***†"Gulfoceras"
***Tribe Diceratheriini
****†"Diceratherium"
****†"Subhyracodon"
***Tribe Elasmotheriini
****†"Bugtirhinus"
****†"Caementodon"
****†"Elasmotherium" - Giant Rhinoceros
****†"Hispanotherium"
****†"Huaqingtherium"
****†"Iranotherium"
****†"Kenyatherium"
****†"Meninatherium"
****†"Menoceras"
****†"Ougandatherium"
****†"Parelasmotherium"
****†"Procoelodonta"
****†"Sinotherium"

Rhinoceros horns

.

One repeated misconception is that rhinoceros horn in powdered form is used as an aphrodisiac in Traditional Chinese Medicine. It is, in fact, prescribed for fevers and convulsions. ["Chinese Herbal Medicine: Materia Medica, Third Edition," by Dan Bensky, Steven Clavey, Erich Stoger, and Andrew Gamble. September 2004] Discussions with TCM practitioners to reduce its use have met with mixed results since some TCM doctors see rhinoceros horn as a life-saving medicine of better quality than substitutes.Cite news | url = http://seahorse.fisheries.ubc.ca/pdfs/parryjones_and_vincent1998_newscientist.html | title = Can we tame wild medicine? To save a rare species, Western conservationists may have to make their peace with traditional Chinese medicine. | author = Parry-Jones, Rob and Amanda Vincent | work = New Scientist | volume = 157 | number = 2115 | date = January 3, 1998] China has signed the CITES treaty however. To prevent poaching, in certain areas rhinos have been tranquilized and their horns removed. Many rhino range States have stockpiles of rhino horn, which needs to be carefully managed. [Milledge, Simon. PDFlink| [http://www.traffic.org/species-reports/traffic_species_mammals31.pdf Rhino Horn Stockpile] |1.33 MiB , TRAFFIC, 2005. Accessed 2008-01-09]

Cultural depictions of rhinos

".

Although rhinos are herbivores, in the novel "James and the Giant Peach" by author Roald Dahl, the main character's parents are supposedly eaten by a rhinoceros that had escaped from the London Zoo.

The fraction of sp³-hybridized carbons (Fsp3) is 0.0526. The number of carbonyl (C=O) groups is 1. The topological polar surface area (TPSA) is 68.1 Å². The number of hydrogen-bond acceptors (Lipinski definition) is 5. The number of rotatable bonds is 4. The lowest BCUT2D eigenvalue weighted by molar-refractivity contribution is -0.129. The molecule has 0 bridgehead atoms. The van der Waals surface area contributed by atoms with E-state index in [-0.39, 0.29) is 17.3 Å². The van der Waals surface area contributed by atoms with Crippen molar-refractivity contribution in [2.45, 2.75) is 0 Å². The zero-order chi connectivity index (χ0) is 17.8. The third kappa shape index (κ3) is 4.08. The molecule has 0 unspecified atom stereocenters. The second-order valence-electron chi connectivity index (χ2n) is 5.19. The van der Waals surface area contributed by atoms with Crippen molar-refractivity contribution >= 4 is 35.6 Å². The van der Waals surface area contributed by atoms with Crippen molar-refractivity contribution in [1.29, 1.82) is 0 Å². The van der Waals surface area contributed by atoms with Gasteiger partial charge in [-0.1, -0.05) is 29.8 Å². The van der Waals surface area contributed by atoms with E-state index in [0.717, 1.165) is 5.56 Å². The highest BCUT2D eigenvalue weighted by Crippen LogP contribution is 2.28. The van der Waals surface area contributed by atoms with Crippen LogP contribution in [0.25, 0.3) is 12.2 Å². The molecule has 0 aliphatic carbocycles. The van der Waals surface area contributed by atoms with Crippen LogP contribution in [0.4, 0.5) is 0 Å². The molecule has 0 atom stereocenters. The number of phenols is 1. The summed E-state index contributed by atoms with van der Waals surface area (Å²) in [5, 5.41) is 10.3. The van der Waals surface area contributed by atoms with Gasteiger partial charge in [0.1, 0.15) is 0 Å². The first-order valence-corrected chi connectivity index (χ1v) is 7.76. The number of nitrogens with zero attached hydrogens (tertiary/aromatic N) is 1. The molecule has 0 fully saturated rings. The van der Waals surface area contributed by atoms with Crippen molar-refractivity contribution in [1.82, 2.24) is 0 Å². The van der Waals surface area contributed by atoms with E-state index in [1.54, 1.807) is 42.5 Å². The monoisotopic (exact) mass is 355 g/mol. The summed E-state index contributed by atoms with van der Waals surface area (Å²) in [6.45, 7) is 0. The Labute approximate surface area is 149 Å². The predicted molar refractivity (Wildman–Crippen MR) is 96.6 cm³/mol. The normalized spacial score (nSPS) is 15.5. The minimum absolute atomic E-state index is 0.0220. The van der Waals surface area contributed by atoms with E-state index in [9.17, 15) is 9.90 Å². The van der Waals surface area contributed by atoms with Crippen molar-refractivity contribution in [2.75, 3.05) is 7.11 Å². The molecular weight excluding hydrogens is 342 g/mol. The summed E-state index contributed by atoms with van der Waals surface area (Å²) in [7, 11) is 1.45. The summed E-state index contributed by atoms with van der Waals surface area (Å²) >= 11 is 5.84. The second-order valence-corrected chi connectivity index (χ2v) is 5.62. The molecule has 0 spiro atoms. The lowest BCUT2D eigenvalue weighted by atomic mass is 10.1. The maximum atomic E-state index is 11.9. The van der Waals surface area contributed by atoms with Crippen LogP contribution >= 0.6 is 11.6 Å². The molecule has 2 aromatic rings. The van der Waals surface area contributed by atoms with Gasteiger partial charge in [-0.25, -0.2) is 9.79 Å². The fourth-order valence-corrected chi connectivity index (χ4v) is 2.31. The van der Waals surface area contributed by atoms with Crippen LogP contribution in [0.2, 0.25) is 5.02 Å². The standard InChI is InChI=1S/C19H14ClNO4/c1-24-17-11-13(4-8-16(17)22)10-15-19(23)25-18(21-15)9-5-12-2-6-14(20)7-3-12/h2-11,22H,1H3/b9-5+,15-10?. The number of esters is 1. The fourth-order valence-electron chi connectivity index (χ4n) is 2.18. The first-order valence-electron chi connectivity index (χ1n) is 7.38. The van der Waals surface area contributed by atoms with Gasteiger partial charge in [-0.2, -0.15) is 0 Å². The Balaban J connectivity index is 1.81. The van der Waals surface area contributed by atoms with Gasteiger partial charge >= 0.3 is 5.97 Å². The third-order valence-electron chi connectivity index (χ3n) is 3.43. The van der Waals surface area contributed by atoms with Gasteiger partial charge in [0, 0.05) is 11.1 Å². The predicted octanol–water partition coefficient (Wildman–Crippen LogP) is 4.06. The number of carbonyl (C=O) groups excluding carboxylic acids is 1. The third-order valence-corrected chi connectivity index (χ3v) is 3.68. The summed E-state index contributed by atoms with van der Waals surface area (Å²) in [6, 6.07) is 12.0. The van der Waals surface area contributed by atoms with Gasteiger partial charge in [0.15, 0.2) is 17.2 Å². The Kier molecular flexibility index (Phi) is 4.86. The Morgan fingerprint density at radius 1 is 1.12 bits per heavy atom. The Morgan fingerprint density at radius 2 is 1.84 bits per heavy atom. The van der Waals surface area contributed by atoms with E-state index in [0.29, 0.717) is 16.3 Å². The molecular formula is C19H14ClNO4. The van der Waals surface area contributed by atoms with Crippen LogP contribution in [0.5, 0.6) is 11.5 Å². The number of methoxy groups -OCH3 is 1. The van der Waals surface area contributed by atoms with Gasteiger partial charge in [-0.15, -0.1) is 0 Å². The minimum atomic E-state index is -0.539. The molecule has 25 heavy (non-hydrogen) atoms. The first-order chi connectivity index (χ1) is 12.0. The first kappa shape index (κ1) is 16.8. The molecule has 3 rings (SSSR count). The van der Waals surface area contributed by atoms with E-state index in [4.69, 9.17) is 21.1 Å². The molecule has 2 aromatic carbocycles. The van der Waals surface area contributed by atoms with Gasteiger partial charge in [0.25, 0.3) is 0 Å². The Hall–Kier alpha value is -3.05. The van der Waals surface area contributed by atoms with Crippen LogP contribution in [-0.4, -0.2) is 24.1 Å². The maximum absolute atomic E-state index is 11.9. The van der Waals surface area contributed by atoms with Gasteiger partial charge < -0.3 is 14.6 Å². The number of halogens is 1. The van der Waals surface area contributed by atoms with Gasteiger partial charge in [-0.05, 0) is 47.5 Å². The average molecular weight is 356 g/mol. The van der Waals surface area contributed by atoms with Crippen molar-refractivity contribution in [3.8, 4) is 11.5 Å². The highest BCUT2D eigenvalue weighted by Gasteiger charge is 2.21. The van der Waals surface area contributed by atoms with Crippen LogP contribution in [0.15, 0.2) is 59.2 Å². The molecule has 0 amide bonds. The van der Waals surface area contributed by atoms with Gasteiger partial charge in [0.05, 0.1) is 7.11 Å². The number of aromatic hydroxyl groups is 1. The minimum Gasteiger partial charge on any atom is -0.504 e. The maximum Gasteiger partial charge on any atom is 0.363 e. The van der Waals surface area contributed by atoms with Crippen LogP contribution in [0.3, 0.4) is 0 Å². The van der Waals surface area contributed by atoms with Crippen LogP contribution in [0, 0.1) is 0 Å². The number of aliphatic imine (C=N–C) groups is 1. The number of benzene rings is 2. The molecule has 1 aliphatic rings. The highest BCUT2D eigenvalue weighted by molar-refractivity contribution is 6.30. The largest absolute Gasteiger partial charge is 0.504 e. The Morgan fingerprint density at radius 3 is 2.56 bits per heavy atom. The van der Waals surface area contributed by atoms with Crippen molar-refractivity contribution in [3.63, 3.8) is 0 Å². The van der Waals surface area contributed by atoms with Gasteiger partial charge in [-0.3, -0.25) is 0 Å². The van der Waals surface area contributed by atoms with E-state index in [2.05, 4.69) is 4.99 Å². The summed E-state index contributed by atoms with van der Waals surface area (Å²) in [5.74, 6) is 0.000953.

Albrecht Dürer created a famous woodcut of a rhinoceros in 1515, without ever seeing the animal depicted. As a result, Dürer's Rhinoceros is rather inaccurate.

In , five black rhinoceros are seen fighting against the White Witch.

In U.S. military aviation, one of the unofficial names for the McDonnell Douglas F-4 Phantom II fighter was "Rhino" and the Boeing (McDonnell Douglas) F/A-18 E/F Super Hornet carrier-based strike fighter for the U.S. Navy is also unofficially known as the "Rhino" to distinguish it from the legacy F/A-18 Hornet models when calling the ball in the carrier landing pattern so that the proper weight for the arresting gear can be set without a confusion between "Hornet" and "Super Hornet" over the radio, should the transmission be garbled.

A rhinoceros appears on the South African 10-Rand banknotes (see South African rand).

In the One Thousand and One Nights tales, a rhino is described fighting with an elephant [ [http://lang.thefreelibrary.com/Arabian-Nights/1-17#rhinoceros] ] . "The rhinoceros fights with the elephant, and transfixing him with his horn carries him off upon his head, but becoming blinded with the blood of his enemy, he falls helpless to the ground, and then comes the roc, and clutches them both up in his talons and takes them to feed his young."

Footnotes

References

*Citation | last = Cerdeño | first = Esperanza | url = http://digitallibrary.amnh.org/dspace/bitstream/2246/3566/1/N3143.pdf | journal = Novitates | publisher = American Museum of Natural History | year = 1995 | title = Cladistic Analysis of the Family Rhinocerotidae (Perissodactyla) | issn = 0003-0082 | number = 3143
*Chapman, January 1999. "The Art of Rhinoceros Horn Carving in China". Christies Books, London. ISBN 0-903432-57-9.
*
*
*
*Laufer, Berthold. 1914. "History of the Rhinoceros." In: "Chinese Clay Figures, Part I: Prolegomena on the History of Defence Armour". Field Museum of Natural History, Chicago, pp. 73-173.

External links

* [http://www.rhinoresourcecenter.com/species/ Rhino Species] & [http://www.rhinoresourcecenter.com/images/all/added/desc/1.php Rhino Images] page on the [http://www.rhinoresourcecenter.com/ Rhino Resource Center]
* [http://www.rhinos-irf.org International Rhino Foundation]
* [http://www.wildlifedirect.org/olpejetarhinos The Ol Pejeta Conservancy, Kenya]
* [http://www.sosrhino.org/ SOS Rhino]
* [http://www.savetherhino.org/ Save the Rhino]
* [http://www.savefoundation.org.au/ The SAVE FOUNDATION of Australia]
* [http://www.panda.org/about_wwf/what_we_do/species/our_solutions/endangered_species/rhinoceros/index.cfm Rhinoceros entry] on World Wide Fund for Nature website.
* [http://www.sa-venues.com/wildlife/wildlife_rhino.htm Rhino photographs and information]